That said, yes, my initial concern was that this guy had his moment, a moment a decade in the making, stolen away from him by something so grossly trivial. That concern has since expanded and now it's about the voices who will lead the future of feminism and progressive thought.
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#56

I'll jump in when it seems like there's someone who doesn't seem to know a piece of info, but most such arguments I've seen of this online have been of people who have already made up their minds and are arguing not about the actual topic, but more against whoever is disagreeing (usually those that extrapolate this thing to be emblematic of everything wrong with the BIG PICTURE).

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#57
AI get that. I'm a privacy junkie, so my online presence is blissfully limited, and I don't think every thought that pops into my head needs a public outlet, but things like this are upsetting to me because it's coming from people whose politics are not wholly removed from my own.

I don't care to comment on every little thing that spews forth from the Beck's and Limbaugh's and Palin's of the world because they butter their toast with bullshit anyway, I'm far more impassioned about "minding the store". We've got some good stuff in that store, but it seems that the fried and candied, high calorie, heart attack shit is selling the most simply because it's the cheapest.
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#58
Motherfucker should have had some common sense though.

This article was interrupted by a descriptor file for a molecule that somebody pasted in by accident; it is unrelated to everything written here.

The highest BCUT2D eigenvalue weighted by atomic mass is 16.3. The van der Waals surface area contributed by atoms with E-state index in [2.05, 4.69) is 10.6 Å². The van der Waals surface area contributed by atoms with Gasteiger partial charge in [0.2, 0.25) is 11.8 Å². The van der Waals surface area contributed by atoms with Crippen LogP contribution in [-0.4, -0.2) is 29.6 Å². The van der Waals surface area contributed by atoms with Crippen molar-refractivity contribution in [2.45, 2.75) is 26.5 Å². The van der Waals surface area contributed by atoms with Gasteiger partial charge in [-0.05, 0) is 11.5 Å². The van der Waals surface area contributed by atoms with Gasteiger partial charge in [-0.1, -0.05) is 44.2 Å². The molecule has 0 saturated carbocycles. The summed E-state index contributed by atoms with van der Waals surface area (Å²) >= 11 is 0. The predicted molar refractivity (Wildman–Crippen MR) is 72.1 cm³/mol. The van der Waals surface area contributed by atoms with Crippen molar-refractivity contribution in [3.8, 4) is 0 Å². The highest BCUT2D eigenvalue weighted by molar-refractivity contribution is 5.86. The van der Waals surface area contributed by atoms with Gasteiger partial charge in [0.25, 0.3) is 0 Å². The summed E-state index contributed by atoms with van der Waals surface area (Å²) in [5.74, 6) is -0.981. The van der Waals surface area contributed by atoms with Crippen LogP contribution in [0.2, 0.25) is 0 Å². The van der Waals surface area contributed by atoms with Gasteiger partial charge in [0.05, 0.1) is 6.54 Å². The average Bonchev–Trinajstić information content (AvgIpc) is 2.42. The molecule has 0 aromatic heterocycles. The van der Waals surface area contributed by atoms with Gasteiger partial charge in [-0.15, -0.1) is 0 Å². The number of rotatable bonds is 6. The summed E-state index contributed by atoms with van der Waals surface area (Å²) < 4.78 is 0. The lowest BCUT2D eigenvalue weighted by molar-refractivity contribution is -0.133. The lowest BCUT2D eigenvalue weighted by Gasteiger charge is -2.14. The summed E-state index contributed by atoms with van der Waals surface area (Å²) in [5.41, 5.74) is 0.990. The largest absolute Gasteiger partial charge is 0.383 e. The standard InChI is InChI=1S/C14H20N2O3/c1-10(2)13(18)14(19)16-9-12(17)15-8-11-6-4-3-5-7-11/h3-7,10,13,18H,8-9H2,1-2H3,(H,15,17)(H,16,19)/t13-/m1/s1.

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#59
ATo mentally put aside a ten year long project to hitch a ride on a comet so that he might anticipate that he would be called a misogynist and receive death threats over a silly pin-up girl shirt his female friend made for him? This is not his fault. A cursory examination of Taylor's appearance should tell you that he's not a suit kind of guy. This wasn't a lapse in judgment or some gross statement against women that he wanted to make specifically for this occasion, he wore a shirt a buddy made for him. That's it.

He could have been wearing a shirt that said "God Doesn't Believe in Atheists" and I wouldn't do anything but scoff and say "Tacky fucker...but he did help harpoon a comet like some kind of Space Quint, so who gives a shit?"
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#60
AAnyhoo, I can only stress the same point so many times. This isn't really about him but about a chorus of voices that conflate an affront to personal taste, no matter how minor, as a call-to-arms. To say nothing of the inconsistencies often seen in these things.
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#61
Quote:
Originally Posted by JacknifeJohnny View Post

To mentally put aside a ten year long project to hitch a ride on a comet so that he might anticipate that he would be called a misogynist and receive death threats over a silly pin-up girl shirt his female friend made for him? This is not his fault. A cursory examination of Taylor's appearance should tell you that he's not a suit kind of guy.

But that's not really an excuse. Okay let me back up:



I agree with you. I agree that this isn't some sinister plot to keep down the womenzs down, that this only proves to be ammunition for people wishing to dismiss actual claims of misogyny; nor do I think that the guy is some drooling, sexist who wanted to show up the femi-nazis with his proud, loud, man-shirt (of manliness). So I agree with about 90% of that article.



Where I waver is blaming it entirely on the "feminist bullies" fault for taking the attention away from his accomplishments--that's kind of on him as well. He had to have been aware that he and the things that he'd be saying would be broadcasted to millions of people worldwide--and he consciously thought wearing that shirt was a good idea. I'm not morally outraged, I'm more amused by it if anything. I do think, however, that some common sense could have made this mess avoidable. I mean, someone had to have told him how stupid it looked, right?